During a prickly session on party organisation and policy making in which one delegate complained of "dark forces" plotting the conference's demise, Mr Sawyer said Labour could not afford to repeat past conflicts.
"We cannot afford to squander the work we have done now and throw it away with arguments and differences between the party and the [Labour] government."
Moves are already underway to trim the power of the National Executive Committee, but Mr Sawyer yesterday focused on the deficiencies of the conference as a policy making body. "I don't believe that hundreds of people out there, hopefully waving their hands in the air for the possible, but remote, opportunity of having three minutes at this rostrum really does add up to a democratic conference process," he said.
But after several pot-shots were taken at the "centralist" tendencies of the leadership, Mr Sawyer, on a return to the rostrum, said the only way the role of the conference could be altered was by a decision of the conference itself.
"Conference is the policy-making body of the Labour Party. It is set out in the rules and there are no plans to change that," he told sceptical delegates.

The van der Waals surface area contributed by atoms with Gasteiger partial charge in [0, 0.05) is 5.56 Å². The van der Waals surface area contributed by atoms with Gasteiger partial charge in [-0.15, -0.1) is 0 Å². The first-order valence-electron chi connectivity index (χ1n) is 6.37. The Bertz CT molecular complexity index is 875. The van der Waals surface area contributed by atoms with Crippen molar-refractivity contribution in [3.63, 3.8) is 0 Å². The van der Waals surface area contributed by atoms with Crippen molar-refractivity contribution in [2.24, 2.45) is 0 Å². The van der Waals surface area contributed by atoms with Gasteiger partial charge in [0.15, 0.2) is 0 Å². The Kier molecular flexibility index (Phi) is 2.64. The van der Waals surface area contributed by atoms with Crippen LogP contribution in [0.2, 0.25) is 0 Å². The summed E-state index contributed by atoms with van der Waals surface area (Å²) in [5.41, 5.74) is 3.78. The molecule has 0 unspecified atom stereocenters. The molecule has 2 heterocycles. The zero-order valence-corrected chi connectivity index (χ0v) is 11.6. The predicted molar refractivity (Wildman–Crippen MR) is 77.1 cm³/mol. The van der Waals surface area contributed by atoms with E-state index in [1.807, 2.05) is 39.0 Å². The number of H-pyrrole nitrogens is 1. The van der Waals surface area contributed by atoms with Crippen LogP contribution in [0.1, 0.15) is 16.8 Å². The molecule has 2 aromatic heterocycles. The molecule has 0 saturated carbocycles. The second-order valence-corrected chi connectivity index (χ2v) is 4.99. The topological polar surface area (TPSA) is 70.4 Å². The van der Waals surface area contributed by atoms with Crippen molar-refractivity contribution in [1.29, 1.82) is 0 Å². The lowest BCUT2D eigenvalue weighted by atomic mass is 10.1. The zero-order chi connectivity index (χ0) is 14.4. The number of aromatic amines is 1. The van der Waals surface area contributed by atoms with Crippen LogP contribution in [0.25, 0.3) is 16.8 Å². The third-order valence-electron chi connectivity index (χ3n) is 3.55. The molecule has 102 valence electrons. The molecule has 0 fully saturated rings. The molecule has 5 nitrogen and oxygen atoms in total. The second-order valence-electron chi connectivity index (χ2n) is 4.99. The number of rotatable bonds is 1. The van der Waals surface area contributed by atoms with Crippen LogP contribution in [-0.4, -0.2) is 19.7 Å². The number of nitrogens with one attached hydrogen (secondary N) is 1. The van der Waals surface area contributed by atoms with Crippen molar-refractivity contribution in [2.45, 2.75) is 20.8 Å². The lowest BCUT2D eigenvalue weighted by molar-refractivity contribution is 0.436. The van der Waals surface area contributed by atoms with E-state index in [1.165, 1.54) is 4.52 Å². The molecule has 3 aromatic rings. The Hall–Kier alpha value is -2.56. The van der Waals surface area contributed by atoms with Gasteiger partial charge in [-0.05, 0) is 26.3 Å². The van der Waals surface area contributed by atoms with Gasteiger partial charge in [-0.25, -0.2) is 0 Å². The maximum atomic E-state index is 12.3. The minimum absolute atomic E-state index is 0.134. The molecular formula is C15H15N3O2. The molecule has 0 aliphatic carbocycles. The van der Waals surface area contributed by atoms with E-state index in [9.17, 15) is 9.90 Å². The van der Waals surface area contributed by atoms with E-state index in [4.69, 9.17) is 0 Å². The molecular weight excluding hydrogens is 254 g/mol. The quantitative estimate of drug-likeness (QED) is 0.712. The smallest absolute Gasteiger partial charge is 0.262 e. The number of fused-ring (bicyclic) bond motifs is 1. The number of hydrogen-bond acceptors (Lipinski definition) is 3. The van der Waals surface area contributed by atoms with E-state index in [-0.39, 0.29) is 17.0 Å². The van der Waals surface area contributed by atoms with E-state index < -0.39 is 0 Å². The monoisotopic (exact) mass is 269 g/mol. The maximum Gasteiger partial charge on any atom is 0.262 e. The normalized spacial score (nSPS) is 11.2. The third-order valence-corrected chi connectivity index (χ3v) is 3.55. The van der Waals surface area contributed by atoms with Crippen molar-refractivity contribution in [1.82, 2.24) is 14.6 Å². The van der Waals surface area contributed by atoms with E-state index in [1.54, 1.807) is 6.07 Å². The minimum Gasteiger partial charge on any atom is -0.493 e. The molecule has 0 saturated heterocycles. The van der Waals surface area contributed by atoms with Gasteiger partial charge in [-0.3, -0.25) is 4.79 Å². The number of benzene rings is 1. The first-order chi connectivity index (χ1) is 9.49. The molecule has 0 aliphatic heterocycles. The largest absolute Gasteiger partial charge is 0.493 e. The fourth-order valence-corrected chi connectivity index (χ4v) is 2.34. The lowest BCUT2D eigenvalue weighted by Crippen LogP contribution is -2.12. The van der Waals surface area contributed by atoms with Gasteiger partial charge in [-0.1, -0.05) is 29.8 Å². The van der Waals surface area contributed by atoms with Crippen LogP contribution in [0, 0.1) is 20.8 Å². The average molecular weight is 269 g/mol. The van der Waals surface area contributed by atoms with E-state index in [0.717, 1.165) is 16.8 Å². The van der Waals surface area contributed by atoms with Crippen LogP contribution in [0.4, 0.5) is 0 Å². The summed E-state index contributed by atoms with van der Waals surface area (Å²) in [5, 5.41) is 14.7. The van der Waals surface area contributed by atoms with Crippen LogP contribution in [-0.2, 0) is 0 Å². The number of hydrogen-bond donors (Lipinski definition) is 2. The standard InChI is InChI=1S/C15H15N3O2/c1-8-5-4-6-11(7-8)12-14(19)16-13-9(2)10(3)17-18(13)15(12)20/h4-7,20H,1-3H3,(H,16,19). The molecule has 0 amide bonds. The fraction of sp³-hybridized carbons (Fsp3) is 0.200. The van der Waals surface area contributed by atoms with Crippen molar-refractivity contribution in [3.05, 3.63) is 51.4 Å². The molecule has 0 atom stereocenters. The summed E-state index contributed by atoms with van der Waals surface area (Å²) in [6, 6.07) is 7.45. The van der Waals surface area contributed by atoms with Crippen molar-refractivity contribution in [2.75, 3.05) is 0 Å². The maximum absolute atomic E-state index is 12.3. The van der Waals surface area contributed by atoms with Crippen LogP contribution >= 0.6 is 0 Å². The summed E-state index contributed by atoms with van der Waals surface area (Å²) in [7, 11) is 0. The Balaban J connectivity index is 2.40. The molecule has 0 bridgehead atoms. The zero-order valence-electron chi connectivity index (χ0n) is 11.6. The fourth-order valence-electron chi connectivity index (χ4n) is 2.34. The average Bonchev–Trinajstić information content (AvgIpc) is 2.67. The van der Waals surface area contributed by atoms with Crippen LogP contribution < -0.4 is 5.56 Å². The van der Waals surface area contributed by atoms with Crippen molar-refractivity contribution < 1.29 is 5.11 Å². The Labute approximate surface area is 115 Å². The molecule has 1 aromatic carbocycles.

For the first time in the party's history, all 400,000 members and 2.5 million union members will have an opportunity to vote on the draft manifesto.
Karen Price, of Neath, said it was "ridiculous" to think that policy could be decided by a "Yes - No" referendum. Activists should not be taken for granted, she said, moving a motion accepted by the leadership to set local policy forums.
Simon McKeown, of Southwark and Bermondsey, hit out at the "dark forces" who wanted to do away with the conference and at the blatant stage management. To protests, he said that at future conferences "glamourously clad PPCs will be worshipped by wretched, manacled but smiling constituency delegates".
Joan Abrams, of Hazel Grove, said it was obvious that very few people who disagreed with the platform had been allowed to speak during the week in Blackpool. The party's chances of winning the election might be helped if the leadership could be seen as able to accept criticism and was "not afraid of being defeated occasionally", she said.